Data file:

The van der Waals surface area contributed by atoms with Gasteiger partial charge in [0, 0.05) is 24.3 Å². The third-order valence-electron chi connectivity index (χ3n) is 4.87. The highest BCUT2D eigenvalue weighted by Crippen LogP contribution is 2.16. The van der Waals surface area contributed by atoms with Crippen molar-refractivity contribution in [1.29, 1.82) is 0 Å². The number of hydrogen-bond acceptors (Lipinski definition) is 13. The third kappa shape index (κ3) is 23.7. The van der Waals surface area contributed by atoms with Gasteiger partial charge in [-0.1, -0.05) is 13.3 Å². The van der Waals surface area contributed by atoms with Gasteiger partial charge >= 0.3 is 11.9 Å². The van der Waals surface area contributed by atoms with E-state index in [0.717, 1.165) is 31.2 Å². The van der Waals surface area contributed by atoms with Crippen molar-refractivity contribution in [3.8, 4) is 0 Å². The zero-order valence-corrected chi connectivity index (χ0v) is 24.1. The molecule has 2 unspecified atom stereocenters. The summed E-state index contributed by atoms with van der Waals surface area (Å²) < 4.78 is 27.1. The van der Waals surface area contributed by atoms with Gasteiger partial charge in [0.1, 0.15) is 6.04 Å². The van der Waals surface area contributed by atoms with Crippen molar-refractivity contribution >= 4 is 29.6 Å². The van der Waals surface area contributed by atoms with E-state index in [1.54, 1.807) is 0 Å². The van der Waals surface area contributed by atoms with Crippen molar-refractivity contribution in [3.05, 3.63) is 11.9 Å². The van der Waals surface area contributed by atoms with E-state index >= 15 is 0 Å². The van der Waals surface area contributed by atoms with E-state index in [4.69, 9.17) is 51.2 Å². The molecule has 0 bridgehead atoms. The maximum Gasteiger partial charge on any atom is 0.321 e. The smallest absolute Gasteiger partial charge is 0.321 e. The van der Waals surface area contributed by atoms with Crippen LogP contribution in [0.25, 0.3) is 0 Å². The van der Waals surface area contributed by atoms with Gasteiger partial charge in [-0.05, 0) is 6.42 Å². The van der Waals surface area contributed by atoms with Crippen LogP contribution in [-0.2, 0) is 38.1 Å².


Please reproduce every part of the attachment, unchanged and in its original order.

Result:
The van der Waals surface area contributed by atoms with Gasteiger partial charge in [0, 0.05) is 24.3 Å². The third-order valence-electron chi connectivity index (χ3n) is 4.87. The highest BCUT2D eigenvalue weighted by Crippen LogP contribution is 2.16. The van der Waals surface area contributed by atoms with Crippen molar-refractivity contribution in [1.29, 1.82) is 0 Å². The number of hydrogen-bond acceptors (Lipinski definition) is 13. The third kappa shape index (κ3) is 23.7. The van der Waals surface area contributed by atoms with Gasteiger partial charge in [-0.1, -0.05) is 13.3 Å². The van der Waals surface area contributed by atoms with Gasteiger partial charge >= 0.3 is 11.9 Å². The van der Waals surface area contributed by atoms with E-state index in [0.717, 1.165) is 31.2 Å². The van der Waals surface area contributed by atoms with Crippen molar-refractivity contribution in [3.8, 4) is 0 Å². The zero-order valence-corrected chi connectivity index (χ0v) is 24.1. The molecule has 2 unspecified atom stereocenters. The summed E-state index contributed by atoms with van der Waals surface area (Å²) < 4.78 is 27.1. The van der Waals surface area contributed by atoms with Gasteiger partial charge in [0.1, 0.15) is 6.04 Å². The van der Waals surface area contributed by atoms with Crippen molar-refractivity contribution >= 4 is 29.6 Å². The van der Waals surface area contributed by atoms with E-state index in [1.54, 1.807) is 0 Å². The van der Waals surface area contributed by atoms with Crippen molar-refractivity contribution in [3.05, 3.63) is 11.9 Å². The van der Waals surface area contributed by atoms with E-state index >= 15 is 0 Å². The van der Waals surface area contributed by atoms with E-state index in [4.69, 9.17) is 51.2 Å². The molecule has 0 bridgehead atoms. The maximum Gasteiger partial charge on any atom is 0.321 e. The smallest absolute Gasteiger partial charge is 0.321 e. The van der Waals surface area contributed by atoms with Crippen LogP contribution in [0.25, 0.3) is 0 Å². The van der Waals surface area contributed by atoms with Gasteiger partial charge in [-0.05, 0) is 6.42 Å². The van der Waals surface area contributed by atoms with Crippen LogP contribution in [-0.2, 0) is 38.1 Å².